We may have a lot of currencies, but the QALY at least has both quantity and quality of life included in its calculation. So, let’s start there. What is the expected QALY improvement for a 45 year old male caucasian who takes your example drug vs do nothing? What is the cost in dollars? How much does it cost in dollars to hire this person a personal trainer once a month for a half hour to get them to participate in 20 minutes of cardio exercise 3 times a week? How much benefit does that give?

This is all very sensible to me. Yet your methodology in paragraph 3 defines a probability density on the QALY for the two options. We might conduct an RCT to contrast the options to generate a posterior on the difference in QALY. That just brings us back to our original problem, no? Which option is better on the QALY scale, and how sure are we of that conclusion?

Which option is better on the QALY scale is now down to calculating the expected QALY outcome under the various options, and choosing the one that maximizes (minimizes if you’re using a “badness” scale) the expected value of the thing you actually care about. Since QALY at least sort of approximates something we care about, now the Bayesian decision theory result is meaningful.

You might ask why use the expected value to make your decision? As far as I can see, the answer is that it’s a quantity that is sensitive both to the outcomes under every possibility, and the probability of that outcome. If a function is going to be sensitive to both of those things, and be in the dimensions of the quantity of interest (say years, or dollars or kilowatt-hours of energy or whatever) then the function needs to add up quantities in those units (because multiplication would change the units, and any other operation is only defined on dimensionless quantities there’s no such thing as e^liters for example). Given these restrictions, the expected value is basically the only quantity that meets the requirements.

OK, I guess you might even consider using QALY as your outcome measure (instead of BP or whatever), and proceed with the RCT. But, you still have a posterior distribution for the contrast between treatment arms, just now on the difference in QALY scale. I don’t have a problem with that at all, but other than using a more meaningful outcome, what are we doing differently?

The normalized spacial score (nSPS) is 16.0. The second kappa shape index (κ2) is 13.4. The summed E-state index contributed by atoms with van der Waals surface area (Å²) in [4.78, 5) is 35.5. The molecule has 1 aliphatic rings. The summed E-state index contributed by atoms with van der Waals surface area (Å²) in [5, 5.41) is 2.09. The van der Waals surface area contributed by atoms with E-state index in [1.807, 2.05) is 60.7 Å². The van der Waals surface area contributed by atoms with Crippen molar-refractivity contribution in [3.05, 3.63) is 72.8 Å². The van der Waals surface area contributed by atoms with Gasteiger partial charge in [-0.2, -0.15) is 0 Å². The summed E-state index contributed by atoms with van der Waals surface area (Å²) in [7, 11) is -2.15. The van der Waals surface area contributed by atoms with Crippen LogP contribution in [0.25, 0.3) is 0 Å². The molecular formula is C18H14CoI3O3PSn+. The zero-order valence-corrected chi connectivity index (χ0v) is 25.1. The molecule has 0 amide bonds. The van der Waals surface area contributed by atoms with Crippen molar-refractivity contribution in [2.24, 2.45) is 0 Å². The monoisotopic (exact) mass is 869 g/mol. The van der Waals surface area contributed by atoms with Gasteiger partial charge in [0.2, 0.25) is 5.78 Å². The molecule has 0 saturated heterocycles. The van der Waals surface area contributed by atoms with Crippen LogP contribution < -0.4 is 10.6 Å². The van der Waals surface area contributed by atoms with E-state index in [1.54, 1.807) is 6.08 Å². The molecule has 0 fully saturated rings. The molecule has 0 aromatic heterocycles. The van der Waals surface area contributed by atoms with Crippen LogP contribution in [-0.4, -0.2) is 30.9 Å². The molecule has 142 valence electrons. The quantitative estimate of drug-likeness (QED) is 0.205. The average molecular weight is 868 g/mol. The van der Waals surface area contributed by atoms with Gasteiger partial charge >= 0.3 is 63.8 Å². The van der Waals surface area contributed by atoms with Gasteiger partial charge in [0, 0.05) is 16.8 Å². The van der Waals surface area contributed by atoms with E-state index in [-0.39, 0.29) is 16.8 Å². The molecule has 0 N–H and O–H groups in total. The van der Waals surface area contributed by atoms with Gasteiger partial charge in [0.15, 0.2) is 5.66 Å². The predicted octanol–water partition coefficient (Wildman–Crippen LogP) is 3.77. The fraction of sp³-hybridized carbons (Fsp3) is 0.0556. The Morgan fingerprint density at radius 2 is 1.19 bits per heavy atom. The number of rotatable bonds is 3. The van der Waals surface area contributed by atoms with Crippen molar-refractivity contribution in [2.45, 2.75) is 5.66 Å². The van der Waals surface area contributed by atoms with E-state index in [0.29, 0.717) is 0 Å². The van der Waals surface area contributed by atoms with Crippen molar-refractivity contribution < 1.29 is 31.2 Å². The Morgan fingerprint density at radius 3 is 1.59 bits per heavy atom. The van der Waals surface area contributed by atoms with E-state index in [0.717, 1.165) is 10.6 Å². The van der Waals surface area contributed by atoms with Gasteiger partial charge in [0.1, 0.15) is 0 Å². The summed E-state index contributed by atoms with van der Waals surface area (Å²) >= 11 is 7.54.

I’d still say we are X% certain that active drug generates greater improvement in QALY than placebo.

You probably can’t use the QALY directly in an RCT because you’d have to run the trial until the death of every person in the trial, and do frequent followups on life quality, to observe the QALYs.

Let’s say instead that you have a well-calibrated risk model for heart attack and stroke based on BP, age, smoking status, adiposity, physical activity levels, etc. The only thing this RCT does is change the BP.

Now, given your RCT, and measurements of the individuals such as age, smoking, adiposity, you have a posterior distribution over the change in BP. From this posterior on the change in BP you can calculate a posterior on the change in lifetime QALY. You can also do the same thing for other drugs, and other interventions (exercise, diet changes, etc).

Now, pick the intervention that maximizes expected QALY gain (or in a more sophisticated analysis perhaps include costs as well).

being X% certain that a drug improves QALY vs placebo is not a decision rule, choose the action that maximizes expected QALY is.

to see the difference, suppose there’s an 80% chance that your QALYs are increased (by 1 year) and a 20% chance that your QALYs are decreased by 20 years….

This is really helpful. My first reaction is to think about Andrew’s call to embrace variation and accept uncertainty, but b/c we can think of the RCT as providing advice on a decision, then all we need is an optimal choice. Thanks!

Well, yes we want an optimal choice, but we won’t get it unless we build a model that does a good job with the uncertainty, the optimal choice comes from maximizing the expected goodness, and the expected goodness depends on the full shape of the distribution of possible outcomes, together with the goodness that comes from each outcome. So, the advice to embrace uncertainty still applies, it just applies at the level of a properly thought out device that gets you an optimal decision.